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Discussion Starter · #1 ·
Yellow Plastic
Yellow Product Plastic Baby toys

I got a 3d printer a few months ago for another prototyping project, but since I got it, Ive been having fun making things.
This is my latest new tool.. a compression part for the lee case trimmer setups. It fits tight on the trimmer, and a set screw to really tighten it down. it hasn't budged and is still rock solid for at least 3500 rounds over the last 3 months., and Ive swapped it between 4 different dies.. no issues yet.. I'm gonna probably print up one for each die..
Ive processed almost all my recent rifle brass with it on, and its awesome if i do say so myself!:rock: No more mangled, cramped fingers, no more slipping. it works great for the fact it makes a nice lever arm for tightening and loosening.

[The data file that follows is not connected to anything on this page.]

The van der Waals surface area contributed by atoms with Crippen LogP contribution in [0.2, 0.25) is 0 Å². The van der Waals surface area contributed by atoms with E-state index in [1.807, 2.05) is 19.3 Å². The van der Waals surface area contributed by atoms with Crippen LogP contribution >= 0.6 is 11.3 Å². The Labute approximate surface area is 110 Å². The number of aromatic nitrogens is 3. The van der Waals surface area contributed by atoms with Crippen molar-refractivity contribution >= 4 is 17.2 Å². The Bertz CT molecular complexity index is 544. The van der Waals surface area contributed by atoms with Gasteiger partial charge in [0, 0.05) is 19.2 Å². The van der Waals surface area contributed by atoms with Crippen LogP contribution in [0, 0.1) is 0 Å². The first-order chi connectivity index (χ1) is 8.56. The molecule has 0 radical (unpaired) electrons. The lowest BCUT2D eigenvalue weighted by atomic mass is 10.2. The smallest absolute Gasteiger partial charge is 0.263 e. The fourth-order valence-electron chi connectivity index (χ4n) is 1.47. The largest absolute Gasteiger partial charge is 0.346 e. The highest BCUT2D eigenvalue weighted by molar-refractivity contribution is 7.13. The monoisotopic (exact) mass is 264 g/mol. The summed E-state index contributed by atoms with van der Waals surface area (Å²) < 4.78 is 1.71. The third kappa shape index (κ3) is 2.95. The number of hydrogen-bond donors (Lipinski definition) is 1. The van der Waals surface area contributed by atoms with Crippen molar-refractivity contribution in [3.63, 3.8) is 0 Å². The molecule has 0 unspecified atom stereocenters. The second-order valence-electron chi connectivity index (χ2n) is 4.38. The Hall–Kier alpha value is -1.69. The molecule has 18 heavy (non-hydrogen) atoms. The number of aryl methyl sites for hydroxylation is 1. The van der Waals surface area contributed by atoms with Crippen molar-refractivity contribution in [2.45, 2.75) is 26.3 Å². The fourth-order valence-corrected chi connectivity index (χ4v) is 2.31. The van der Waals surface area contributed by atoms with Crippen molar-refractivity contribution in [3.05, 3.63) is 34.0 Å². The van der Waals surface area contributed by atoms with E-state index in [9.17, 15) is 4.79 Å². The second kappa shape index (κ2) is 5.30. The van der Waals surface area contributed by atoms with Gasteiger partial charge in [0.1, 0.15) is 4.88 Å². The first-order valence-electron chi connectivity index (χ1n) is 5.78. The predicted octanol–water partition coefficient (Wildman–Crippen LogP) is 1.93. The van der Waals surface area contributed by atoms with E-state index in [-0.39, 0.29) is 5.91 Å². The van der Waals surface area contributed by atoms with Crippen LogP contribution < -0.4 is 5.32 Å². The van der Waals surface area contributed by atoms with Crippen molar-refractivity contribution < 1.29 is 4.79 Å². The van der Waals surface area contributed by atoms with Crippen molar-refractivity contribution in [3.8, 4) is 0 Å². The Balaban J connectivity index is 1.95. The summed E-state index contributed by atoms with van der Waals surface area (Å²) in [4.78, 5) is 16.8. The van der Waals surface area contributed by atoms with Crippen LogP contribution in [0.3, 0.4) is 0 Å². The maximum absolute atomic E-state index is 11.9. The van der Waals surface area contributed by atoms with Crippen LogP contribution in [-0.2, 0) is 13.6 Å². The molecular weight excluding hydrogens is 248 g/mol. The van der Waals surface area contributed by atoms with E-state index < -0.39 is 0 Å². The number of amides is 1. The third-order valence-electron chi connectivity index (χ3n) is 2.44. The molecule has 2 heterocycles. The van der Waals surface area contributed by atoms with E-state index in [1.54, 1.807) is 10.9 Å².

Anyhow, just showing off a bit, all proud of myself..:smile:
 

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Discussion Starter · #4 ·
I hated having to use a wrench to tighten and loosen on certain calibers.. so I got a little creative. This is what I would call the 4th generation of it, but it works. no pliers, and not one slipped shell so far..
Im happy. Its in there pretty tight. I made it a tad undersized so you gotta slightly pry it open to get the shell holder in, then the screw really pretty much locks it in place.

I came up with it specifically so i wouldn't tear skin and beat up my fingers anymore without having to add another step of playing with pliers on each shell. and its performed just like I wanted.. no mangled fingers, no ripped skin, and best of all, no mangled shell holders due to pliers chewing them up.